Suppose your employees are on the road as a part of their job. In that case, a common concern for any company is what happens if that employee is in an accident, which causes property damage or personal injury to other persons. Put simply, the owner of a vehicle can be held responsible for the injury caused by negligence while driving. However, the employer can also be held responsible for an employee’s driving even when using the employee’s own vehicle. This is called vicarious liability, or in legalese, it is known as the doctrine of respondeat superior (let the master answer).
This topic can be somewhat convoluted because at first blush, it isn’t clear where the line is between the employee’s liability for their own negligence compared to a company’s liability for its employee’s actions.
The common law rule is that we are all responsible for our own actions. When driving, we owe everyone on the road a duty to drive safely. If one is negligent in driving down the road such that they cause an accident, the negligent driver will be held accountable.
In Iowa, there are at least two ways that an employer can be held responsible for employee automobile accidents. The first is through the Owner’s Responsibility Law. This law provides that when damage is caused by a negligent driver, and the vehicle is being driven with the owner’s consent, the owner is liable for the damages caused. (This is a good reason to be cautious about who you lend your personal vehicle to, but it is also a reason why we have insurance coverage.)Another name for this type of liability is “negligent entrustment,” meaning that you as the owner were negligent for entrusting your vehicle to be driven by someone who then causes an accident.
Another way the employer can be held responsible for the employee’s accident is when the employer asks the employee to drive as a part of their employment. For example, if an employee has to travel from an office to a client’s location, that employee is then acting “within the scope of their employment.” It is important to note that this is not the same thing as commuting to and from home to the office every day. It is generally held that the daily commute is not within the scope of employment.
In both of these cases, the employer’s liability stems from the relationship between the employer and employee (either through scope of employment or the fact that the employer owns the vehicle being driven). So, suppose an employee is negligent while driving for work purposes. In that case, the employer can absolutely expect that it will be named in any subsequent lawsuit in addition to the employee who was driving.
How is this fair to the employer? After all, the employee was the one who was at fault. Why should the employer have to pay? All negligence stems from a duty that is owed and when that duty is breached. The employee driving has a duty to drive in such a way as not to cause an accident. Likewise, the employer has a duty to ensure that its employees are safe drivers.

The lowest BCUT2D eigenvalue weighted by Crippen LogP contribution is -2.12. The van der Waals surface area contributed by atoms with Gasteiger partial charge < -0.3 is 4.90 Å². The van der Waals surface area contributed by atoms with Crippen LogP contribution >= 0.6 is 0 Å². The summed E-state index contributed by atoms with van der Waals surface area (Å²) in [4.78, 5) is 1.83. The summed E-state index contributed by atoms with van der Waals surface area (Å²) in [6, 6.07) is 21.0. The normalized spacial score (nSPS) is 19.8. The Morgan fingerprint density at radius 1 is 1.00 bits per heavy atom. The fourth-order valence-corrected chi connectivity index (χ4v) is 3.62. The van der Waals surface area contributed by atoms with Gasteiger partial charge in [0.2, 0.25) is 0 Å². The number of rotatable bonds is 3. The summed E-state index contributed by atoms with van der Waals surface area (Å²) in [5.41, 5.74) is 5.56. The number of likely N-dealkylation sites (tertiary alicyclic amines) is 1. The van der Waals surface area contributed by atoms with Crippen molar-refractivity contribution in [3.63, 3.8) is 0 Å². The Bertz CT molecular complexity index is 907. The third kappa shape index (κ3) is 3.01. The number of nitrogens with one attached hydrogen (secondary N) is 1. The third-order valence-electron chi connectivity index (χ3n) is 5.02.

As with everything, there are exceptions. One such exception is if the employee does something intentional as opposed to accidental, that changes the analysis. For example, if the employee commits an act of road rage and runs a car off the road, the employer will generally not be held responsible.
There are things that an employer can and should do to protect itself from these types of problems. First and foremost is having adequate insurance coverage and addressing both scenarios of employee-owned and company-owned vehicles. If it’s been a while, businesses should review their policy coverage to ensure that employee drivers’ actions will be covered. It is also important to understand any limitations on that coverage. For example, the insurance policy may have requirements that employers must meet before allowing an employee to drive in order to ensure that employees are covered.
Other actions that employers should take include: ensuring that the employee has a valid driver’s license, checking the employee’s driving record, making sure that the employee also has valid vehicle insurance if driving an employee-owned vehicle. Failing to do basic due diligence about employee drivers is just asking for trouble.
These issues are not simple or straightforward. Often the issues discussed here are intertwined. If an employee is in an accident, it’s important to get prompt legal advice and raise it to your insurance carrier’s attention.
Jonathan Schmidt is the principal attorney with 303 Legal, P.C. He practices in the areas of business and litigation. He can be contacted at email@example.com or www.303.legal.